While it has been argued that Deleuze personally “anticipated and resisted a Leninist appropriation of his political theory,” some of his followers didn’t, and the French philosopher himself, before committing suicide in 1995, struggled with the intractable problem how those who insist to enter into relations of voluntary servitude may be stopped and prevented from doing so. The “Leninist” solution is that they should be forcibly prevented from surrendering their liberty to others by the state. In other words, voluntary servitude is not abolished, but a monopoly on it is conferred to the state. We are invited to surrender all our liberty to the state, and the state will protect us from the temptation of surrendering our liberty to somebody else. Those who want to see how it works may just buy a ticket to China.
Western democracies work differently. They ask citizens to surrender a part of their liberty (not all) to the state, and they protect the right of their citizens to voluntarily surrender other portions of their liberty to institutions and organizations they freely decide to join, including the family, associations of all kind, and religions. They tell the citizens that some basic rights cannot be surrendered, such as the right to life and to physical integrity, but this list is kept short. Modern democracies guarantee the right to become a cloistered nun, and some cloistered nuns enter into forms of voluntary servitude where the number of liberties they surrender is highly significant.
Particularly within the field of religion, for which international conventions add specific guarantees, courts of law in democratic countries jealously protected for decades the boundaries within which they are free to regulate themselves. For instance, some may disagree with the fact that the Catholic Church does not ordain women to the priesthood, or refuses to bless same-sex marriages. However, courts have so far protected the rights of the Catholic Church to organize freely its internal affairs. The rights of those who disagree are protected by their liberty not to join the Catholic Church, to leave it, and to establish a different church, one that would ordain women and celebrate same-sex marriages.
Nowhere has this principle being more clearly affirmed than in the consistent international case law about the disfellowshipping and shunning practices of the Jehovah’s Witnesses. Courts in such diverse legal environments as the U.S., Canada, the U.K., Germany, Italy, and even Belgium before the Ghent decision, have consistently concluded that nobody is forced to become a Jehovah’s Witness (even those born in the faith are not automatically counted as members), everybody is free to leave, and there are no legal obstacles for those willing to create new rival religious organizations. But, if one decides to join the Jehovah’s Witnesses, s/he does so knowing in advance that certain forms of behavior lead to being disfellowshipped. They also know that being disfellowshipped or leaving the congregation has consequences, including certain forms of shunning and ostracism. They cannot plead ignorance, as the elders make sure they understand the internal rules and discipline before they are baptized.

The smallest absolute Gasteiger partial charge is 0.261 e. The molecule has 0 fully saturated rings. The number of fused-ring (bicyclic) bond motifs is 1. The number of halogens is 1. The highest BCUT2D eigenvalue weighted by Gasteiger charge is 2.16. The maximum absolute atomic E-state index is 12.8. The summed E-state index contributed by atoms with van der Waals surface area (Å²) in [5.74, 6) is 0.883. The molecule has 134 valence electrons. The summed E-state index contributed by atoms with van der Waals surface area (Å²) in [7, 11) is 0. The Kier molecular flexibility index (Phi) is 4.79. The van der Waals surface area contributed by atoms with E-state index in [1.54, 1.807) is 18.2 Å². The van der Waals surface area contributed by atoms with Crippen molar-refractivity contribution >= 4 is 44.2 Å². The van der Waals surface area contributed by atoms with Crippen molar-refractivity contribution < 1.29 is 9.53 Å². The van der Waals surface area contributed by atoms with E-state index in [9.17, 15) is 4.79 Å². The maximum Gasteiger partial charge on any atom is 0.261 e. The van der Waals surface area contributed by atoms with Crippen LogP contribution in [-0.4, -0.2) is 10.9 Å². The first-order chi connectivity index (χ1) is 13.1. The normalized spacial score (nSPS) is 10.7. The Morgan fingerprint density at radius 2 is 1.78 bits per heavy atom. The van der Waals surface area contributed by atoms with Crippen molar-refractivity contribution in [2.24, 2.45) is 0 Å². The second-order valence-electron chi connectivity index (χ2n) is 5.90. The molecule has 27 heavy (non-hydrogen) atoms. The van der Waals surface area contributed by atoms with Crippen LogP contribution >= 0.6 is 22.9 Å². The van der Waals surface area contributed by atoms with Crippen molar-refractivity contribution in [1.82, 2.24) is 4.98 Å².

Enter the postmodernist (and post-Deleuze) approach to voluntary servitude and claims that you do not have the right to surrender your liberty, particularly not to a religious organization, as religions are not popular among the followers of these theories. This is precisely the ideology inspiring the Ghent decision. The paternalistic state knows better, and decides that teaching that Jehovah’s Witnesses should shun certain categories of ex-member is not part of the normal negotiation of what liberties one surrenders when joining a religious organization but is, in fact, a crime.
The implications are far-reaching. In France, a group of senators has proposed an amendment to the law on “separatism” now being discussed, punishing with a five-year jail penalty those teaching that apostasy is a crime. This is different from advocating the use of violence against the apostates, which the amendment considers a different crime, and punishes with a jail penalty of seven years. It is about criminalizing apostasy in words only, and without inciting to violence. By the way, the Catholic Code of Canon Law in force, at Canon 1364, defines apostasy a crime.
By the same postmodernist logic, a priest or other religious leader teaching that a wife is authorized to shun a husband who cheated on her and left her would also commit a crime. The question is not whether this priest or pastor would be right or wrong, but whether giving these instructions to their followers should be sanctioned as a crime. There would be no end.
What we are witnessing goes well beyond Ghent, and beyond the Jehovah’s Witnesses. It is a perverse re-definition of the notion of liberty, sold to us under the banner of cutting-edge postmodernism but in fact based on the old totalitarian principle that the state knows better than we do what of our personal choices are good or bad for our liberty, and compels us to be free according to its own ideological notion of liberty.